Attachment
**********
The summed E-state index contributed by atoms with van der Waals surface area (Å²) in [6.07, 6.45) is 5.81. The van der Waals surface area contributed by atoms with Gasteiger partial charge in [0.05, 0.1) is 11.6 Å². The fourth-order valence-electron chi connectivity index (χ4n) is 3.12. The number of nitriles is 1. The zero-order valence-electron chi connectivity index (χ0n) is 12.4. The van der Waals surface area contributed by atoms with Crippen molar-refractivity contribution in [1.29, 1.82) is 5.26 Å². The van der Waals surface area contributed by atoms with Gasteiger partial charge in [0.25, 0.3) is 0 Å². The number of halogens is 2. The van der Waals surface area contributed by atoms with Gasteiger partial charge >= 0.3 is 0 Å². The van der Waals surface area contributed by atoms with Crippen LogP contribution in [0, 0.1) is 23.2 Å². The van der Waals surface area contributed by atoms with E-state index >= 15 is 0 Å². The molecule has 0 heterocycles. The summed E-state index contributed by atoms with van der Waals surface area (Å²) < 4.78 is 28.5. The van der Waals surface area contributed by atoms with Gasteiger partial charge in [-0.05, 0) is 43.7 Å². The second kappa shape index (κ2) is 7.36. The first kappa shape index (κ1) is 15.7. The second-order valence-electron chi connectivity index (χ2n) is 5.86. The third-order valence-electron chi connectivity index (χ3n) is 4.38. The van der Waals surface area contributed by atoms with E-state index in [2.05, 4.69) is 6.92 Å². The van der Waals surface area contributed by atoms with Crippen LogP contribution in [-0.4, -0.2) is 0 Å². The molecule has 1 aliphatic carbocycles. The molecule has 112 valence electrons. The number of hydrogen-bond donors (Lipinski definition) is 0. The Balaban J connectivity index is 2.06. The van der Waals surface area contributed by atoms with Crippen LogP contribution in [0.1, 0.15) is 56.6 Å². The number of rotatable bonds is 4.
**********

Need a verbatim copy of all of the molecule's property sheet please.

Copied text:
The summed E-state index contributed by atoms with van der Waals surface area (Å²) in [6.07, 6.45) is 5.81. The van der Waals surface area contributed by atoms with Gasteiger partial charge in [0.05, 0.1) is 11.6 Å². The fourth-order valence-electron chi connectivity index (χ4n) is 3.12. The number of nitriles is 1. The zero-order valence-electron chi connectivity index (χ0n) is 12.4. The van der Waals surface area contributed by atoms with Crippen molar-refractivity contribution in [1.29, 1.82) is 5.26 Å². The van der Waals surface area contributed by atoms with Gasteiger partial charge in [0.25, 0.3) is 0 Å². The number of halogens is 2. The van der Waals surface area contributed by atoms with Gasteiger partial charge >= 0.3 is 0 Å². The van der Waals surface area contributed by atoms with Crippen LogP contribution in [0, 0.1) is 23.2 Å². The van der Waals surface area contributed by atoms with E-state index >= 15 is 0 Å². The molecule has 0 heterocycles. The summed E-state index contributed by atoms with van der Waals surface area (Å²) < 4.78 is 28.5. The van der Waals surface area contributed by atoms with Gasteiger partial charge in [-0.05, 0) is 43.7 Å². The second kappa shape index (κ2) is 7.36. The first kappa shape index (κ1) is 15.7. The second-order valence-electron chi connectivity index (χ2n) is 5.86. The third-order valence-electron chi connectivity index (χ3n) is 4.38. The van der Waals surface area contributed by atoms with E-state index in [2.05, 4.69) is 6.92 Å². The van der Waals surface area contributed by atoms with Crippen LogP contribution in [-0.4, -0.2) is 0 Å². The molecule has 1 aliphatic carbocycles. The molecule has 112 valence electrons. The number of hydrogen-bond donors (Lipinski definition) is 0. The Balaban J connectivity index is 2.06. The van der Waals surface area contributed by atoms with Crippen LogP contribution in [0.1, 0.15) is 56.6 Å². The number of rotatable bonds is 4.